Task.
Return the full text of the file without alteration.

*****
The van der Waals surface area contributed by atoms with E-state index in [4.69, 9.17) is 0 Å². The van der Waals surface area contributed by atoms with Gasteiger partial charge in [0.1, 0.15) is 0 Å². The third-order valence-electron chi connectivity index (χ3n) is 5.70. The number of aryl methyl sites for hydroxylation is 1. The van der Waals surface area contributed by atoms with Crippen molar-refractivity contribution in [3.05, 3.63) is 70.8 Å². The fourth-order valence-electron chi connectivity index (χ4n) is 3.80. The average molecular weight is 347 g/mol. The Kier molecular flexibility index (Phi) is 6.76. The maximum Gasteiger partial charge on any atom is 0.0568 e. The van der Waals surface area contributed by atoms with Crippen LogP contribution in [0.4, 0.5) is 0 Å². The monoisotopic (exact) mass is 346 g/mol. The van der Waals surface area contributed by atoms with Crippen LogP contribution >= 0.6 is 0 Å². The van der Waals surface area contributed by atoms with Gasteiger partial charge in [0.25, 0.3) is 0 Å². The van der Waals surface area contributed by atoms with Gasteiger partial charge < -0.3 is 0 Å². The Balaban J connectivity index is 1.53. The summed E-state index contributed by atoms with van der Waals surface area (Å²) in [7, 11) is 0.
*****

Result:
The van der Waals surface area contributed by atoms with E-state index in [4.69, 9.17) is 0 Å². The van der Waals surface area contributed by atoms with Gasteiger partial charge in [0.1, 0.15) is 0 Å². The third-order valence-electron chi connectivity index (χ3n) is 5.70. The number of aryl methyl sites for hydroxylation is 1. The van der Waals surface area contributed by atoms with Crippen molar-refractivity contribution in [3.05, 3.63) is 70.8 Å². The fourth-order valence-electron chi connectivity index (χ4n) is 3.80. The average molecular weight is 347 g/mol. The Kier molecular flexibility index (Phi) is 6.76. The maximum Gasteiger partial charge on any atom is 0.0568 e. The van der Waals surface area contributed by atoms with Crippen LogP contribution in [0.4, 0.5) is 0 Å². The monoisotopic (exact) mass is 346 g/mol. The van der Waals surface area contributed by atoms with Crippen LogP contribution >= 0.6 is 0 Å². The van der Waals surface area contributed by atoms with Gasteiger partial charge in [0.25, 0.3) is 0 Å². The van der Waals surface area contributed by atoms with Gasteiger partial charge < -0.3 is 0 Å². The Balaban J connectivity index is 1.53. The summed E-state index contributed by atoms with van der Waals surface area (Å²) in [7, 11) is 0.